Advertisement

Movie Mom

Movie Mom

Interview: Allen Zadoff

posted by Nell Minow

Thanks to Allen Zadoff, author of the terrific new book, My Life, the Theater, and Other Tragedies, for answering my questions!

The actors and techies don’t speak to each other in your book, but one character says that in her other school, they are on friendlier terms.  What is the more typical relationship, and why?

Advertisement

There are a lot of variations on the theme.  In my novel, techies and actors are at war. That’s definitely the extreme.  In a perfect world, techies and actors work together as part of the same team. It’s synergistic and there’s mutual respect.  Think about Spiderman on Broadway. The actors’ survival literally depended on the tech crew!  In many theater programs, actors are required to do some tech work, and techies will do at least a little acting. It’s much easier to respect someone when you’ve walked a mile in his shoes, right?  In the real world, my experience is that there’s often a divide between the two cultures.  I’ve been on both sides of it as actor and as stage manager.  There’s tension, even if it’s unspoken. In My Life, the Theater, and Other Tragedies, I took that tension and magnified it.

Advertisement

The perspective of a lighting tech, hidden from the audience and looking down on the show, is something like the perspective of a writer and his characters and story.  How did your experiences as a tech help your observation skills and insights as a writer?

My real observation skills come from being an overweight kid, a subject I wrote about in my first novel Food, Girls, and Other Things I Can’t Have. As a heavy kid, I was a loner and I spent a lot of time watching the world go by and fantasizing about what it would be like to join it. It made for a painful adolescence, but in hindsight, what better training to become a novelist?  I drew on that experience as well as my theater background to create the characters in Life/Theater.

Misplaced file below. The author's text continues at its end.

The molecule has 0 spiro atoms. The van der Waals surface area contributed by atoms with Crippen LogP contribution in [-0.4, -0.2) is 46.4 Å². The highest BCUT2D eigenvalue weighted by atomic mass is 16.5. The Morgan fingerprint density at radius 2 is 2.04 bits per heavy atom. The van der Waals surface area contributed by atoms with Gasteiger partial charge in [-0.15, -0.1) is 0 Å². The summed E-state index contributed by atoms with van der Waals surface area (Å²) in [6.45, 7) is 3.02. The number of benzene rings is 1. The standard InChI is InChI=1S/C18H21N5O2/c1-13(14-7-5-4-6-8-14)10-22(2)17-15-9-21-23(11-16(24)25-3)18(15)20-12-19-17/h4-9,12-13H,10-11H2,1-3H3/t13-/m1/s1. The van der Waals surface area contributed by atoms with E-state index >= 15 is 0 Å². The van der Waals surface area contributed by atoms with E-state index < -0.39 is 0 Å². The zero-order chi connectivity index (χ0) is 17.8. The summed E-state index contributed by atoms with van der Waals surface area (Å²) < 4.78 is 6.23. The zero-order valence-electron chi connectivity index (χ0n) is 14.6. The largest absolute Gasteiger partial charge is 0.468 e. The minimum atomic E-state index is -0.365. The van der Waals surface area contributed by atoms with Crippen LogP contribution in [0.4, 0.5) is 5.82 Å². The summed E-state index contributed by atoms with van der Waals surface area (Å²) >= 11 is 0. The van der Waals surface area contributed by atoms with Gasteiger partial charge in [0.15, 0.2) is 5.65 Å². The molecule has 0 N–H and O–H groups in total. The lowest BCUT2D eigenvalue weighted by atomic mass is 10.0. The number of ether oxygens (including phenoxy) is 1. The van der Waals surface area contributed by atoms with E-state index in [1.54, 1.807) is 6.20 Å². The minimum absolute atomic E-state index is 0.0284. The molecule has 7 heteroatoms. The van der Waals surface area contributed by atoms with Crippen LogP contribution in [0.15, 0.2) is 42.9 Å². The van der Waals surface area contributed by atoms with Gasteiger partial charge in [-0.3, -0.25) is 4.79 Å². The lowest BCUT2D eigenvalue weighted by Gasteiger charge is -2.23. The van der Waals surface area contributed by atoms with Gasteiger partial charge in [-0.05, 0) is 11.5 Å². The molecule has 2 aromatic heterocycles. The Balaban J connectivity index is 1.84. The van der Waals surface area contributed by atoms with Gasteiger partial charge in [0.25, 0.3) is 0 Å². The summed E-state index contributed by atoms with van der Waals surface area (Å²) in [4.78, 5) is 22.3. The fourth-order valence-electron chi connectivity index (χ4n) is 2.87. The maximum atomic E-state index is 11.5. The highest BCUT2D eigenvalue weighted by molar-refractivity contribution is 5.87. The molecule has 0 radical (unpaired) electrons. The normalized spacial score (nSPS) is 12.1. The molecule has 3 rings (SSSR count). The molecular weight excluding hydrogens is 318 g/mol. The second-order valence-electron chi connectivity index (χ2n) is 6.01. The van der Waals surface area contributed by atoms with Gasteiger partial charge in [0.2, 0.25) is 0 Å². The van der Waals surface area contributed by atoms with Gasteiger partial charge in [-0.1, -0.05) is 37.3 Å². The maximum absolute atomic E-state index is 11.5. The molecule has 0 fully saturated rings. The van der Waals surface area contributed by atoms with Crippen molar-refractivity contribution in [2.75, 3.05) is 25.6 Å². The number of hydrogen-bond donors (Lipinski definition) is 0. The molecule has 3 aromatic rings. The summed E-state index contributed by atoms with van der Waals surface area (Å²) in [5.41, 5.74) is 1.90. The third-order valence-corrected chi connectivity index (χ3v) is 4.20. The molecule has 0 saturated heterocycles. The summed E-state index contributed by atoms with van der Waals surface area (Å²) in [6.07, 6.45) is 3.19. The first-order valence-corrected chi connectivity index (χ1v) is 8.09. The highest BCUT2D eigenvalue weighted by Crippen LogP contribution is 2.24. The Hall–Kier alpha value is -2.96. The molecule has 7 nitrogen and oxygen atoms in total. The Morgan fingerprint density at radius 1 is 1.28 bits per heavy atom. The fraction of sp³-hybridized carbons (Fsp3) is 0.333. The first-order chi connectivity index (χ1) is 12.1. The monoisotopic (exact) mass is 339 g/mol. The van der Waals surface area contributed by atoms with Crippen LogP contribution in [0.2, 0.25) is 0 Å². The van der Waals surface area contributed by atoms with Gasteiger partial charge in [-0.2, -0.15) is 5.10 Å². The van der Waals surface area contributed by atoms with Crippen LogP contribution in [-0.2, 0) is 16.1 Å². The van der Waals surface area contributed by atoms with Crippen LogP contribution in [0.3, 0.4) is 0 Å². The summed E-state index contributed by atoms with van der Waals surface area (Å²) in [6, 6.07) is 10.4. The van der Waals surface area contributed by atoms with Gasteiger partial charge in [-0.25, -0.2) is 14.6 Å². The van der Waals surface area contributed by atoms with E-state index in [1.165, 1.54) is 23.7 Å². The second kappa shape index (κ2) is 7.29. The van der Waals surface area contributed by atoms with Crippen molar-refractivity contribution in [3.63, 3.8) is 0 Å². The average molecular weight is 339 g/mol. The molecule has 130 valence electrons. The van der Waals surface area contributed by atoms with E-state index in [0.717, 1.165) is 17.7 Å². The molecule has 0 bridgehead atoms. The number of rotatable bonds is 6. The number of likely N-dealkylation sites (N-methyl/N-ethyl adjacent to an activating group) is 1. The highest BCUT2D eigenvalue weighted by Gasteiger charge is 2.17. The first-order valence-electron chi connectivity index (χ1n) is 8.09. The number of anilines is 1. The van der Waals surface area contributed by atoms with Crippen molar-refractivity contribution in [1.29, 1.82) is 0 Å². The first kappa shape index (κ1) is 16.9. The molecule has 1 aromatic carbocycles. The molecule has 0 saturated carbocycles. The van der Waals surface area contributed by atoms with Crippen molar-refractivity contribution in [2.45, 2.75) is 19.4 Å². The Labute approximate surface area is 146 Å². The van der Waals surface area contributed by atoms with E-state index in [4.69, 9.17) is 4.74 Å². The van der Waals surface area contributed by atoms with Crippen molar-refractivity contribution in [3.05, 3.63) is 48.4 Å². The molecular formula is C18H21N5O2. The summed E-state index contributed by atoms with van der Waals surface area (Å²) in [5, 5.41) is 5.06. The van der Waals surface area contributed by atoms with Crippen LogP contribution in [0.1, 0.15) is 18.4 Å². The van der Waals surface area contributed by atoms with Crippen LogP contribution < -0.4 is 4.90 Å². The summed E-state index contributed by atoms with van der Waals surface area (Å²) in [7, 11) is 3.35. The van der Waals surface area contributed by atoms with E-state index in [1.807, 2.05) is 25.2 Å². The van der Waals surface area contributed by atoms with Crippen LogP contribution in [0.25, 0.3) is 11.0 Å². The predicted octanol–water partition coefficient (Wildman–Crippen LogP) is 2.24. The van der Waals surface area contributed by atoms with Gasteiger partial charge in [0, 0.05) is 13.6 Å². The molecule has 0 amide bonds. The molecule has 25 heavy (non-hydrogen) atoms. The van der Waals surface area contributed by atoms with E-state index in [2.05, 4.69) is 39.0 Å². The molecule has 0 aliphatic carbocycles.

Advertisement

Adam and his best friend Reach have to renegotiate their relationship in the story.  Is that an inevitable part of growing up?

I think when you’re a kid, relationships are on autopilot. (Wait, that’s true for a lot of adults, too!)  You don’t examine the relationship; you just have it.  Then something happens that shakes you up.  Your friend falls in love. You have a fight. You lie. You get betrayed.  Suddenly you wake up to the relationship, what it means in your life, and what you want from it.  That moment of waking up could be called maturity.

What do you like about writing for a YA audience?

The YA audience is passionate in a way no other audience is.  It’s not just the teens. It’s the librarians, the parents, the bloggers, the booksellers.  They’re not YA readers. They’re YA fans and aficionados. I can’t think of a better audience with whom to share my books.  I feel lucky to be a YA author.

Advertisement

What were the books and movies you most enjoyed as a teenager?